And, like Howe, it all began far from the bright lights of a big city and great crowds. St-Nazaire, located a distant three-hour drive from Quebec City, was a town of only 800 when Goyette was growing up, but like any kid she started skating around age four.
In all, Goyette played in three Olympics and nine IIHF Women’s World Championships, winning gold every time with two exceptions, the ’98 Olympics and 2005 Worlds. In 61 games at the highest level she averaged a point and a half a game and was adept as both a scorer and passer. She led all players in Nagano in 1998 with eight goals and was the scoring leader at the 1992 Women’s Worlds with 10 points. She had as many points in Salt Lake in 2002 to tie for the overall lead.
By the time Goyette had played her final games for Canada in 2007 at age 41, she was second all-time with 15 goals at the Olympics and fourth all-time with 68 points at the Women’s Worlds and third all-time with 37 goals.
One of eight children, Danielle was an excellent tennis player and fastball player, but she focused her ambitions on hockey, pretending to play for her beloved Montreal Canadiens while skating outdoors in the cold winters. Goyette spoke virtually no English when she made the national team in 1991, but within five years she had relocated to Calgary to learn the language and concentrate full-time on hockey, hoping to play for Canada at the inaugural event in Nagano in 1998.
Goyette was the flag-bearer for Canada at the opening ceremonies of the 2006 Games in Turin and went on to become head coach at the University of Calgary. She recruited former teammate Hayley Wickenheiser and led the Dinos to a national championship in 2012, a first for that university.
Paul Henderson (CAN)
Born: Kincardine, Ontario, Canada, January 28, 1943
For 28 days in September 1972, Paul Henderson was the finest hockey player in the world, the hero of a series that changed hockey forever. He scored three game-winning goals at the end of the Canada-Soviet Union Summit Series, the last two the greatest goals in the history of the game.
Henderson embodied a bit of both nations’ remarkably different styles of play. He was a combination of tough Canadian with unlimited heart and a Soviet skater with puck-handling skills. In 1972, he used this combination to produce a performance the hockey world has never seen before or since.
His series-clinching goal with 34 seconds remaining of game eight remains the most celebrated moment in Canada’s sports history, a defining and unifying moment in Canadian culture. No other player’s achievements in international hockey history have had such an impact on one nation as Henderson’s.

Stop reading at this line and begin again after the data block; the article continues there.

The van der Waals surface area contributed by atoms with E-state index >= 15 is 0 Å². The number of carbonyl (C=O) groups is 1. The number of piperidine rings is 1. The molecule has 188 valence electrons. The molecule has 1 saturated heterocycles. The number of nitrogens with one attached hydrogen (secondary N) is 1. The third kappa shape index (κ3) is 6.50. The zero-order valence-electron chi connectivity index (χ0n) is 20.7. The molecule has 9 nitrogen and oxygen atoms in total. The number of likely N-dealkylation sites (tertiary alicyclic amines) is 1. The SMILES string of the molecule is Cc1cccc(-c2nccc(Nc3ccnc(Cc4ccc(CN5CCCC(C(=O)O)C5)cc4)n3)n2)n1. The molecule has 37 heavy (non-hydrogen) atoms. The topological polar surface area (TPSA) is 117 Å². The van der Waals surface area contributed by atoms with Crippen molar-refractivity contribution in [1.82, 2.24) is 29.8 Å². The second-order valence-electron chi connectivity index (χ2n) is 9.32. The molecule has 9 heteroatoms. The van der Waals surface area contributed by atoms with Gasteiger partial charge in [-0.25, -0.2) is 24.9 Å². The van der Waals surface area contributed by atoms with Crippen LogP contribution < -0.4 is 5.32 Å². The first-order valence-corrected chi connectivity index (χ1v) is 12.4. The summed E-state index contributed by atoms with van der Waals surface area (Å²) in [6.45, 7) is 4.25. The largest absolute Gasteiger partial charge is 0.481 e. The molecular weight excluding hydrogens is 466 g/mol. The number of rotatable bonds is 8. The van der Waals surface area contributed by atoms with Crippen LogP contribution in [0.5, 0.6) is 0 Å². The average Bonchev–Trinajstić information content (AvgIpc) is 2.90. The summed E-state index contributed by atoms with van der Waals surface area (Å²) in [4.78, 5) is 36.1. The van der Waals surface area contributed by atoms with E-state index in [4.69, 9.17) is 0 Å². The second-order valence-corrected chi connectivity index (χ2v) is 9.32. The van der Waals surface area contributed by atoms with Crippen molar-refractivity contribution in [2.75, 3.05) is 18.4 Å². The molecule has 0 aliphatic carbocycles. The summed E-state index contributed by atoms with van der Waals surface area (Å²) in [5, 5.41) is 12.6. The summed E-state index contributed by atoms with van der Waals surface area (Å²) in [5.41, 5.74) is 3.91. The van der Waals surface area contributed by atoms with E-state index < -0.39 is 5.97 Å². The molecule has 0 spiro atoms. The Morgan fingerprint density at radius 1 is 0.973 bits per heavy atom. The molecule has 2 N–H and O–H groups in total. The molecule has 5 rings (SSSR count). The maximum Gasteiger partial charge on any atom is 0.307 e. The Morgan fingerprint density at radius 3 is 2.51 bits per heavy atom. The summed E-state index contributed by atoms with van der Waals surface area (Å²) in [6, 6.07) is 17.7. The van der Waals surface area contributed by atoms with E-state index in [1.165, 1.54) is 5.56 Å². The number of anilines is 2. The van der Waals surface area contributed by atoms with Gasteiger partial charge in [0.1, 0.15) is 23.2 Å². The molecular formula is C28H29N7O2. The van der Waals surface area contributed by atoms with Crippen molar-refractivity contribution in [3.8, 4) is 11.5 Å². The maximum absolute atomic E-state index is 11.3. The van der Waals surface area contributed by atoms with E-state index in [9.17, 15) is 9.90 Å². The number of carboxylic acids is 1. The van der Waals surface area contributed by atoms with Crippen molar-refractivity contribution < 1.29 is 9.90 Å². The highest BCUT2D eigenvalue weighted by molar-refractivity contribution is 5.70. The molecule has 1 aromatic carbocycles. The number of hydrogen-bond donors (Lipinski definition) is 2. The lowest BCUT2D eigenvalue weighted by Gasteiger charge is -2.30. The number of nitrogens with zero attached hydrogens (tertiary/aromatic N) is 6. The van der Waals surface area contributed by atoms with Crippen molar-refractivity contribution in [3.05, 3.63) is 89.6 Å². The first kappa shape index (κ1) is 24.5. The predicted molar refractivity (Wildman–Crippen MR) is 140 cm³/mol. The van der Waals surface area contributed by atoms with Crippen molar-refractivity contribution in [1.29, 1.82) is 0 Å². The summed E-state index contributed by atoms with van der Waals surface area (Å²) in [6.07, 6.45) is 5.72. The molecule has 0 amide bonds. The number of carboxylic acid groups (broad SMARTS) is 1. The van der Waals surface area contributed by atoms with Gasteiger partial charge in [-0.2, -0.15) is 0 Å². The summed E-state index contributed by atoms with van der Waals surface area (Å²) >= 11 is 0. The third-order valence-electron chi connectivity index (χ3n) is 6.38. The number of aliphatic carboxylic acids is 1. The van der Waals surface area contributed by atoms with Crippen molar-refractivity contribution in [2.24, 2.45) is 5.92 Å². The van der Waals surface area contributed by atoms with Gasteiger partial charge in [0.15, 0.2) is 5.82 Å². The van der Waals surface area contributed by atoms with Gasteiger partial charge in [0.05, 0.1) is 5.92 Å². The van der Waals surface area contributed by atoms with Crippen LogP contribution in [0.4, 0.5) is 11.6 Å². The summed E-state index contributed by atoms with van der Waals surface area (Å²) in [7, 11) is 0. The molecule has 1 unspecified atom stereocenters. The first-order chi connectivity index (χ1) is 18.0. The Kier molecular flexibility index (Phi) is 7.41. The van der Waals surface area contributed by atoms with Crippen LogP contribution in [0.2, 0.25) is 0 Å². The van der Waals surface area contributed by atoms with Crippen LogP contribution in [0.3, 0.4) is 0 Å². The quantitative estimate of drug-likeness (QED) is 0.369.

As well, he was one of only three ’72 Summit players to appear in the 1974 Summit Series featuring WHA players, and in a 19-year pro career in the NHL and WHA he played almost 1,100 games, going to the Stanley Cup finals with Detroit in 1964 and 1966. In junior, Henderson won the Memorial Cup in 1962 and led all scorers in the OHA the next season.
In a Summit Series that got tougher and more important with each passing day, Henderson proved resilient and determined in a way even he might never have expected of himself before the Summit Series began. His courage in coming back from a concussion in game five to become the hero in the final three games cannot be over-stated, and each winning goal came using a different skill – big slap shot, incredible stick-handling, timely positioning (and even a little divine inspiration thrown in for good measure).
The Summit Series was supposed to be a cakewalk for Canada, but a crushing 7-3 loss to the Soviet Union in game one resulted in turmoil across the nation. By the time the series shifted to Moscow, Canada was in a fight for its life. After a loss in game five, Canada trailed the eight-game Series 1-1-3. In that game Henderson crashed heavily into the end boards, lost consciousness, and suffered a concussion. Luckily, he was wearing a helmet, and both he and team doctors acknowledged the injury might have been fatal without the headgear.
Henderson returned to action and he scored Canada’s third goal midway through the second period of a narrow 3-2 result.
Game seven was a fight to the end. With time winding down and the score tied 3-3, it looked like the Soviets would hang on and claim the series. But with two minutes remaining, Henderson got the puck at centre ice. Alone, with two Soviets behind him and two in front, no one could have seen what was to come.